Outsourcing state law publication to a commercial entity isn’t inherently bad or a guarantee that access to the information will be limited. It does, however, complicate matters because it can mix copyrightable material into state created legal information that is not copyrightable. Related
I’ve made my third attempt at mapping out the various forms and shapes of meaning for when someone is talking about New Law or Alt Law. I added in virtual law firms, which I cannot believe I forgot since that was one of my first exposures to the changing world of legal practice due to technology.
Before you can know what the law is, you have to know where the law is. Sure, there’s myriad databases and publications available for any given corpus of laws, but what if you want “the official” version of the law? That should be pretty easy to determine,
After thinking about it for a bit and incorporating suggestions from others, I’ve taken another stab at mapping out New and Alt law. I’ve also gotten a little bit better at the mapping software. As always, everything I produce here is Creative Commons licensed, so feel free to share/remix/reuse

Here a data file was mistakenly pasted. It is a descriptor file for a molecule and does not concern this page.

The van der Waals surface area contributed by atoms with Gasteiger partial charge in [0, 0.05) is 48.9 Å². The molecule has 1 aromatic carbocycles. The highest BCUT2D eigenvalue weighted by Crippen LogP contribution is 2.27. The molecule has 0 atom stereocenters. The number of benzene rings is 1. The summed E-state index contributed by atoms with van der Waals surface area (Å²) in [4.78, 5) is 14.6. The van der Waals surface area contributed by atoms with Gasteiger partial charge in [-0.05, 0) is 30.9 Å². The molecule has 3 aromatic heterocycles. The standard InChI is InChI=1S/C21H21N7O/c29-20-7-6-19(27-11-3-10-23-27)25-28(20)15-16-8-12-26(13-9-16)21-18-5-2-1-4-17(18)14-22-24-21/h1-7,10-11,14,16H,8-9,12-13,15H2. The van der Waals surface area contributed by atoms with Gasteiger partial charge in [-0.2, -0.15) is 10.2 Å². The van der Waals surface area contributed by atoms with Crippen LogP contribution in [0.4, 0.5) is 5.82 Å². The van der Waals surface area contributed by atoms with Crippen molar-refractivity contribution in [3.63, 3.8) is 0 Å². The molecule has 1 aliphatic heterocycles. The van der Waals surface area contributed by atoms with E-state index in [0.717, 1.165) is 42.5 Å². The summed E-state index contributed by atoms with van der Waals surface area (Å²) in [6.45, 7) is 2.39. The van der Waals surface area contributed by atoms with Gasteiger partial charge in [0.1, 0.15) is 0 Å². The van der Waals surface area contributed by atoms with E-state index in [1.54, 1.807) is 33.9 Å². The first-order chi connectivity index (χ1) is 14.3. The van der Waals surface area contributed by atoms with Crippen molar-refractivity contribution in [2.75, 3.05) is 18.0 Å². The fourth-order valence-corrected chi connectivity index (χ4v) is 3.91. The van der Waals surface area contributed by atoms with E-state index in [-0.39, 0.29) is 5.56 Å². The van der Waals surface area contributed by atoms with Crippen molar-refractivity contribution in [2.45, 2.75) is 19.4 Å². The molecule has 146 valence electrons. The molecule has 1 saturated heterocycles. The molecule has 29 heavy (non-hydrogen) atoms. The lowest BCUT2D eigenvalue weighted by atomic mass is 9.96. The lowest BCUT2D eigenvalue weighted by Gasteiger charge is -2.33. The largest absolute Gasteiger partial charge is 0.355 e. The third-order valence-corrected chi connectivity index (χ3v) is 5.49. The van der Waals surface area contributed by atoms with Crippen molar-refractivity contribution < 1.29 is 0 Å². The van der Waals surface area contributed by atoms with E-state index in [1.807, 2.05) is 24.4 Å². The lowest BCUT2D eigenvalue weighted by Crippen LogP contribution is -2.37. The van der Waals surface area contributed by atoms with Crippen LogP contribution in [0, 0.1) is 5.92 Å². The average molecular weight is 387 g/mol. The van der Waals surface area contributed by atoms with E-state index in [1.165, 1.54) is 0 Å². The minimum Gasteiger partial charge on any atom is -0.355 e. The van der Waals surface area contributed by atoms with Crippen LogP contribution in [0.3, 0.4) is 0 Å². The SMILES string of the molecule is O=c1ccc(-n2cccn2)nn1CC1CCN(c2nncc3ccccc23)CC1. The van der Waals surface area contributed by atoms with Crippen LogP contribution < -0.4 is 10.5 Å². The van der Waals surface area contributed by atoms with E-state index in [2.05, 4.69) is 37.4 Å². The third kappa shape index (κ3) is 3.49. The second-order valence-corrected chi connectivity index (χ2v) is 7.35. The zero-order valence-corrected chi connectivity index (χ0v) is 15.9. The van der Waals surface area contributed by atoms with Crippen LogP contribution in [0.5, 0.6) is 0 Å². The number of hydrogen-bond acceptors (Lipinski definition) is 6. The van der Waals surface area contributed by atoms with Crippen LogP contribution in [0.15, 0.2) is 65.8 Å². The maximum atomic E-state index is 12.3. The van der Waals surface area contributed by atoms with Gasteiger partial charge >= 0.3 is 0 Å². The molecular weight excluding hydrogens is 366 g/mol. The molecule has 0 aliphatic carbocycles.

At the end of the day on Friday, Westlaw disclosed that they had found over 600 errors in the text of print reporters that they had published. In the email alerting customers to this discovery,
I believe that access to information is access to justice and the more information that is published, the better the access to justice is. One of the questions that plagued me since I finished the State Legal Information Census